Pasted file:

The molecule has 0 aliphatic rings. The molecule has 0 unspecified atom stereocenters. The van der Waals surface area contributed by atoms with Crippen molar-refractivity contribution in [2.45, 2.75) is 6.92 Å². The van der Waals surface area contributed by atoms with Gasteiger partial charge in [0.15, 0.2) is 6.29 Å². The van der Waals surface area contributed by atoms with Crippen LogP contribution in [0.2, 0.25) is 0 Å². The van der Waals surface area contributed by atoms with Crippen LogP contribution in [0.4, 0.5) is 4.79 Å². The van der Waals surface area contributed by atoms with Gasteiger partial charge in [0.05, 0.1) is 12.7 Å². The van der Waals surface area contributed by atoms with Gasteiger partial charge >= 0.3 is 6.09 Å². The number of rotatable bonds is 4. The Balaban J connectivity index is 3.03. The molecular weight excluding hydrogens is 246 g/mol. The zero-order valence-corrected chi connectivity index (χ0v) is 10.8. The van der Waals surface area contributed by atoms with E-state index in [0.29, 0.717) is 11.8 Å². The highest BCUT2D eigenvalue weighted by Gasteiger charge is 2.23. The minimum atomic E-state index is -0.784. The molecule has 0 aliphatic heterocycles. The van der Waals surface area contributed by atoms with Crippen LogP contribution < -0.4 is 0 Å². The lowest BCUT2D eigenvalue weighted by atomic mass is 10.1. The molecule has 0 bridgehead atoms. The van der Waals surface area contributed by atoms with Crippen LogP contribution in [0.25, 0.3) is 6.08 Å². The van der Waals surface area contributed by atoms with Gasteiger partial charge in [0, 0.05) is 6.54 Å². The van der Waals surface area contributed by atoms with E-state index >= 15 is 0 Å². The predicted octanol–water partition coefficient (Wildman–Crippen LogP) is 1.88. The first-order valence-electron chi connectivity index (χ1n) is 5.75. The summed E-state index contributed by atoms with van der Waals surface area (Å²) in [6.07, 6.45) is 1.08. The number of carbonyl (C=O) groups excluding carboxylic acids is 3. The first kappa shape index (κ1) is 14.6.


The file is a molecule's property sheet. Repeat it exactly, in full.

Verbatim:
The molecule has 0 aliphatic rings. The molecule has 0 unspecified atom stereocenters. The van der Waals surface area contributed by atoms with Crippen molar-refractivity contribution in [2.45, 2.75) is 6.92 Å². The van der Waals surface area contributed by atoms with Gasteiger partial charge in [0.15, 0.2) is 6.29 Å². The van der Waals surface area contributed by atoms with Crippen LogP contribution in [0.2, 0.25) is 0 Å². The van der Waals surface area contributed by atoms with Crippen LogP contribution in [0.4, 0.5) is 4.79 Å². The van der Waals surface area contributed by atoms with Gasteiger partial charge in [0.05, 0.1) is 12.7 Å². The van der Waals surface area contributed by atoms with Gasteiger partial charge >= 0.3 is 6.09 Å². The number of rotatable bonds is 4. The Balaban J connectivity index is 3.03. The molecular weight excluding hydrogens is 246 g/mol. The zero-order valence-corrected chi connectivity index (χ0v) is 10.8. The van der Waals surface area contributed by atoms with E-state index in [0.29, 0.717) is 11.8 Å². The highest BCUT2D eigenvalue weighted by Gasteiger charge is 2.23. The minimum atomic E-state index is -0.784. The molecule has 0 aliphatic heterocycles. The van der Waals surface area contributed by atoms with Crippen LogP contribution < -0.4 is 0 Å². The lowest BCUT2D eigenvalue weighted by atomic mass is 10.1. The molecule has 0 bridgehead atoms. The van der Waals surface area contributed by atoms with Crippen LogP contribution in [0.25, 0.3) is 6.08 Å². The van der Waals surface area contributed by atoms with Gasteiger partial charge in [0, 0.05) is 6.54 Å². The van der Waals surface area contributed by atoms with E-state index >= 15 is 0 Å². The predicted octanol–water partition coefficient (Wildman–Crippen LogP) is 1.88. The first-order valence-electron chi connectivity index (χ1n) is 5.75. The summed E-state index contributed by atoms with van der Waals surface area (Å²) in [6.07, 6.45) is 1.08. The number of carbonyl (C=O) groups excluding carboxylic acids is 3. The first kappa shape index (κ1) is 14.6.